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Trouble breathing while jogging

Over the past year I've lost 42 pounds. When I started losing, walking on the treadmill for 5 minutes was torture enough. Within the past 6 months, I've decided to start doing some jogging. I've only had the time to try it a few times (I have a Fred Flintstone treadmill that is all but impossible to run on so I have to go outside). When I start out, my body can go for a while without getting tired, but it's like my lungs can't quite get enough oxygen. (I don't have asthma) And by the time my lungs finally adjust my body is starting to get tired. Is this normal? Any tips on 'working' my lungs? LOL, does this make any sense at all??

Tue. Feb 28, 9:25am

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I'm like that too. You have to work up to aerobic exercise. Try doing intervals - jogging for 1 minute, then walking for 2, then jogging for one, etc. Try "following" a couch-to-5k-type program, even if you're not planning on running that far, or if you'd like to be able to run further. Just adapt it to what you're comfortable with. Work up very slowly. It seems to me like I have friends who, after not running for months, can go outside and run 10 miles! Me, on the other hand, I have to work for a couple weeks just to get up to one mile! And I'm at my goal weight!

Here's a link to a Couch-to-5k program that looks very doable.


Tuesday, February 28, 2006, 10:12 AM

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When you are running try your best (I know it's hard) to take long, slow breaths and not do "lamaze" breathing. It will help. It takes time to work up to running. Be patient and keep working at it. You'll get it!

Tuesday, February 28, 2006, 10:33 AM

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If it is a cold climate and I am running outside, sometimes my chest feels tight. I usually try and take a few deep breaths before I start running and when I am just walking around outside.

Also, I used to be self conscious about breating heavily while running and so I would try to regulate my breathing, but this just made it hard to run. Just allow yourself to breathe naturally (no matter how it sounds) and, with practice, you will start to breathe less erratically.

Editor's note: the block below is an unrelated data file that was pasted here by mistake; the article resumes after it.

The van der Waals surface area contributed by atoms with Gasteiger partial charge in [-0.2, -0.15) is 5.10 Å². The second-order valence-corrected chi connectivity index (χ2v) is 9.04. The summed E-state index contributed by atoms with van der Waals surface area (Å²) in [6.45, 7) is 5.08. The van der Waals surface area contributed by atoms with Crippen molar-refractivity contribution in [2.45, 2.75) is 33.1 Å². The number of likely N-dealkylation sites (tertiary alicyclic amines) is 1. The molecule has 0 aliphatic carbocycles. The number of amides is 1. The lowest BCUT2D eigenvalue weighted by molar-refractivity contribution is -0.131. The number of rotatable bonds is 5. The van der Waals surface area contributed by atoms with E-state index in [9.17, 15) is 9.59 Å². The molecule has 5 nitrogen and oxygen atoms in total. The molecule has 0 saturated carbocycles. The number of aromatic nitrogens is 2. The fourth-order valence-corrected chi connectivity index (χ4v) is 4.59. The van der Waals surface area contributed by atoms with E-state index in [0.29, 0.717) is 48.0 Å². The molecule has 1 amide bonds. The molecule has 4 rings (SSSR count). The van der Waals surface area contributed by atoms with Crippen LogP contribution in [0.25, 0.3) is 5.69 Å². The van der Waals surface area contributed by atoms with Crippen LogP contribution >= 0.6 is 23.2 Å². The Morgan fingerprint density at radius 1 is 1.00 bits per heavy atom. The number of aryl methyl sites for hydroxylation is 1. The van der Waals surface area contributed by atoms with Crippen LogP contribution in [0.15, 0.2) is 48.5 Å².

Tuesday, February 28, 2006, 10:54 AM

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sure you don't have exercise induced asthma? I did- could play volleyball at the university level, couldn't "run" to save my life.

Lung capacity is 20% better in the evening than in the afternoon.

Tuesday, February 28, 2006, 11:41 AM

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I wanted to mention that it's generally recommended to breathe in through your nose and out through your mouth... However, my main comment is a revelation I recently had, as I have just begun running/jogging myself.

It sounds silly to say it, but try running at a slightly slower pace. It may feel too slow, but try running at a pace where you can breathe okay, and then eventually, you'll increase pace, intervals, and speed. Simply slowing down a little made a huge difference for me!

Tuesday, February 28, 2006, 12:09 PM

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In the cold air, I have to wear a running mask (or scarf) to help warm the air as I breathe or I am coughing for 30 minutes straight after I stop.

I agree with the above poster as well - I am in very good shape and even a slow pace still gets my heart pumping way better than walking.

I also built up my endurance by alternating jogging and walking. Intervals are great for increasing aerobic capicity, and they feel easier because you are always getting a little recovery time rather than pushing constantly.